One study found that if surgery is performed before the child is 13 years of age, their risk of testicular cancer is approximately double than that of the rest of the population. However, if the operation is carried out after the boy is 13 years of age, or older, the risk of developing testicular cancer is five times greater than that of the rest of the population.

Age and race

Unlike most other cancers, testicular cancer is more common in young and middle-aged men, than in older, or elderly, men. It most commonly affects men who are between 20-44 years of age, with 90% of testicular cancer cases affecting men who are under the age of age 55.

Testicular cancer is also more common in white men, compared with other racial groups. It is also more common in northern and western Europe than in any other part of the world.

Close family member

If a close family member has had testicular cancer, such as your father, or brother, it may increase your risk of developing the condition. It is thought that approximately 1 in 5 cases of testicular cancer are the result of an inherited faulty gene.

Mumps orchitis

Mumps orchitis is a rare complication of mumps (a viral infection of your salivary glands). In men, mumps orchitis can cause either one, or both, of the testicles to become inflamed. This can be very painful, and it can also increase your risk of developing testicular cancer later in life.

Fertility problems

Some research has suggested that men with fertility problems, such as a low sperm count, or low sperm mobility (when the sperm do not move around as well as they should), may be at an increased risk of testicular cancer. However, this risk is relatively small. For example, one study found that out of 32,000 men who had fertility problems, only 89 went on to develop testicular cancer.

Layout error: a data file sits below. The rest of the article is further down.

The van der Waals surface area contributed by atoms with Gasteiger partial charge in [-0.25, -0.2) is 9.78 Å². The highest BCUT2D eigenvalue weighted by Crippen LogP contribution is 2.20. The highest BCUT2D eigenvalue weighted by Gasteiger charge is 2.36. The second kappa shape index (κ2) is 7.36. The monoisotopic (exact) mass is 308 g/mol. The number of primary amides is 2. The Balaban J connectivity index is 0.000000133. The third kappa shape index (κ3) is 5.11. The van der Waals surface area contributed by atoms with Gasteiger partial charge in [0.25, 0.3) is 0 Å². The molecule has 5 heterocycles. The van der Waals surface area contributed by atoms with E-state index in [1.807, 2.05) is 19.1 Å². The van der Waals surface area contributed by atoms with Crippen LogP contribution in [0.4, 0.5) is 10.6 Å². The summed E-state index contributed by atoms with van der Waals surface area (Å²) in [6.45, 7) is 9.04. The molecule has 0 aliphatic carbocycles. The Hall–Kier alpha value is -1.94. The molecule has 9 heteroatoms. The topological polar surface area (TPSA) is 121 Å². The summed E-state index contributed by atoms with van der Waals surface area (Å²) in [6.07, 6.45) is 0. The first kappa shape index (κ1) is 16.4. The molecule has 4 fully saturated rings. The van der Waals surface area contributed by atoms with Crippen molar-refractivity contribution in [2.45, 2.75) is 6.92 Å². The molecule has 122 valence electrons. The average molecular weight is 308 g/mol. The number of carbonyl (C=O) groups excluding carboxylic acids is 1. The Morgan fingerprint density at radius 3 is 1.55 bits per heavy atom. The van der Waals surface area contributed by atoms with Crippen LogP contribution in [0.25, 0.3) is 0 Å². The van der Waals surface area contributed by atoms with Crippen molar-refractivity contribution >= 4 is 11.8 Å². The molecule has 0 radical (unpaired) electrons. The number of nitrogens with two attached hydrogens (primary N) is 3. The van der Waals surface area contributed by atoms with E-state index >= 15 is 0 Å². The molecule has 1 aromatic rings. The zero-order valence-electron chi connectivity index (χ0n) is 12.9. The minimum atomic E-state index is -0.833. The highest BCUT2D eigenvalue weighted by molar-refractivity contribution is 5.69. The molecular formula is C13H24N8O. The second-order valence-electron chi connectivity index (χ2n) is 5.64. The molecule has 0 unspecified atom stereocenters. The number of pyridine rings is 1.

No link to vasectomies

Past research had suggested that there may be a link between vasectomies and testicular cancer. However, more recent studies have shown that this is not the case. You are not at any increased risk of developing testicular cancer if you undergo vasectomy surgery.

Injuries, or strains, to the groin will also not increase your risk of developing testicular cancer.


Visiting your GP

If you notice a lump, or abnormality, in your testicles, you should first see your GP. Although most testicular lumps are not cancerous, it is essential for you to have the abnormality checked. This because the treatment for testicular cancer is much more effective the earlier the condition is diagnosed.

Physical examination

As well as asking you about your symptoms, and consulting your medical history, your GP will normally need to carry out a physical examination of your testicles.

Your GP may hold a small light, or torch, against the lump in your testicle, to see whether light passes through it. Cancerous lumps tend to be solid, and light cannot normally pass through them.

If your GP suspects that the lump in your testicle may be cancerous, you will be referred for further testing at a hospital. Some of the tests that you may have are outlined below.

Scrotal ultrasound

A scrotal ultrasound scan is a painless procedure which uses high frequency sound waves to produce an image of the inside of your testicles. This is one of the main ways in which your specialist will be able to determine whether or not your lump is cancerous.

During a scrotal ultrasound, your specialist will be able to determine the position and size of the abnormality in your testicle.

It will also give them a good indication of whether the lump is solid, or whether it is filled with fluid. A lump filled with fluid is known as a cyst, and is usually harmless. However, a more solid lump may be a sign that the swelling is cancerous.

Blood tests

To help confirm your diagnosis, you may require a series of blood tests. These tests will be used to detect certain hormones in your blood, which are known as 'markers'. Testicular cancer often produces these markers, so having them in your blood may be a strong indication that you have the condition.

The markers in your blood that will be tested for include:

  • AFP (alpha feta protein),
  • HCG (human chorionic gonadotrophin), and
  • LDH (lactate dehydrogenate).